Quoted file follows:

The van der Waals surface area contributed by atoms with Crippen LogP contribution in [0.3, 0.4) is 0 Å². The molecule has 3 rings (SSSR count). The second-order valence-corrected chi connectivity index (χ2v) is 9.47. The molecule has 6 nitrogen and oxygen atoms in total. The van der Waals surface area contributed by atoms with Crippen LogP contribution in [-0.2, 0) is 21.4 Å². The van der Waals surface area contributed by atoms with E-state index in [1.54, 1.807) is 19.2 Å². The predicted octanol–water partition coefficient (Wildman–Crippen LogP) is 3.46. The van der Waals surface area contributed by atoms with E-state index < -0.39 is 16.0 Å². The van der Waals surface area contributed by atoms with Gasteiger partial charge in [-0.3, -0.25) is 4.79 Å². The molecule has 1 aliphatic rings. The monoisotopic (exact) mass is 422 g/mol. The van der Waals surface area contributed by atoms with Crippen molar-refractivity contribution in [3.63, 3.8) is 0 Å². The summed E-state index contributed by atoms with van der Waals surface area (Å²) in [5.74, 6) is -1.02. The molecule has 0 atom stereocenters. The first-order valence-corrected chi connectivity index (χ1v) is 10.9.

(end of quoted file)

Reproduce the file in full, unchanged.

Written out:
The van der Waals surface area contributed by atoms with Crippen LogP contribution in [0.3, 0.4) is 0 Å². The molecule has 3 rings (SSSR count). The second-order valence-corrected chi connectivity index (χ2v) is 9.47. The molecule has 6 nitrogen and oxygen atoms in total. The van der Waals surface area contributed by atoms with Crippen LogP contribution in [-0.2, 0) is 21.4 Å². The van der Waals surface area contributed by atoms with E-state index in [1.54, 1.807) is 19.2 Å². The predicted octanol–water partition coefficient (Wildman–Crippen LogP) is 3.46. The van der Waals surface area contributed by atoms with E-state index < -0.39 is 16.0 Å². The van der Waals surface area contributed by atoms with Gasteiger partial charge in [-0.3, -0.25) is 4.79 Å². The molecule has 1 aliphatic rings. The monoisotopic (exact) mass is 422 g/mol. The van der Waals surface area contributed by atoms with Crippen molar-refractivity contribution in [3.63, 3.8) is 0 Å². The summed E-state index contributed by atoms with van der Waals surface area (Å²) in [5.74, 6) is -1.02. The molecule has 0 atom stereocenters. The first-order valence-corrected chi connectivity index (χ1v) is 10.9.